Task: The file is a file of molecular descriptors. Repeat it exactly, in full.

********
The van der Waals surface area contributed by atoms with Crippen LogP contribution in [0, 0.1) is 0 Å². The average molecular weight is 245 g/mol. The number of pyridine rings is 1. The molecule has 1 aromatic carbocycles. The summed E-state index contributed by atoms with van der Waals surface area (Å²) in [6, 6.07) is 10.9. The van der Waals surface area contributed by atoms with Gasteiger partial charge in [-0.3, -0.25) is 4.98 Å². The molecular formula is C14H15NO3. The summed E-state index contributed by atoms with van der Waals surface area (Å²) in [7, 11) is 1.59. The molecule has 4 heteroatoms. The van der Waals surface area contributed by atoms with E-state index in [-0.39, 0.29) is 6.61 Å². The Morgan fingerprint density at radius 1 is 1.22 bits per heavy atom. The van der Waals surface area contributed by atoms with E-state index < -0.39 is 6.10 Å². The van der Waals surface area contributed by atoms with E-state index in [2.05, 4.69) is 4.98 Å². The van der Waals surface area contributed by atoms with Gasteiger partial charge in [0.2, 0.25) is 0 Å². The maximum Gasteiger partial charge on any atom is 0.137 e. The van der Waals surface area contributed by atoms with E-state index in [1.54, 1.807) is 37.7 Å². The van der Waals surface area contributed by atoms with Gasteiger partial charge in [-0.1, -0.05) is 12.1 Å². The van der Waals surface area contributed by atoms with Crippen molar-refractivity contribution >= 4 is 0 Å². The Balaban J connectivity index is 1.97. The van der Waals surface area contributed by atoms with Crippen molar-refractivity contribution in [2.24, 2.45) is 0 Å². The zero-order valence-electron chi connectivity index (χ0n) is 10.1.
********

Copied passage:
The van der Waals surface area contributed by atoms with Crippen LogP contribution in [0, 0.1) is 0 Å². The average molecular weight is 245 g/mol. The number of pyridine rings is 1. The molecule has 1 aromatic carbocycles. The summed E-state index contributed by atoms with van der Waals surface area (Å²) in [6, 6.07) is 10.9. The van der Waals surface area contributed by atoms with Gasteiger partial charge in [-0.3, -0.25) is 4.98 Å². The molecular formula is C14H15NO3. The summed E-state index contributed by atoms with van der Waals surface area (Å²) in [7, 11) is 1.59. The molecule has 4 heteroatoms. The van der Waals surface area contributed by atoms with E-state index in [-0.39, 0.29) is 6.61 Å². The Morgan fingerprint density at radius 1 is 1.22 bits per heavy atom. The van der Waals surface area contributed by atoms with E-state index < -0.39 is 6.10 Å². The van der Waals surface area contributed by atoms with E-state index in [2.05, 4.69) is 4.98 Å². The van der Waals surface area contributed by atoms with Gasteiger partial charge in [0.2, 0.25) is 0 Å². The maximum Gasteiger partial charge on any atom is 0.137 e. The van der Waals surface area contributed by atoms with E-state index in [1.54, 1.807) is 37.7 Å². The van der Waals surface area contributed by atoms with Gasteiger partial charge in [-0.1, -0.05) is 12.1 Å². The van der Waals surface area contributed by atoms with Crippen molar-refractivity contribution >= 4 is 0 Å². The Balaban J connectivity index is 1.97. The van der Waals surface area contributed by atoms with Crippen molar-refractivity contribution in [2.24, 2.45) is 0 Å². The zero-order valence-electron chi connectivity index (χ0n) is 10.1.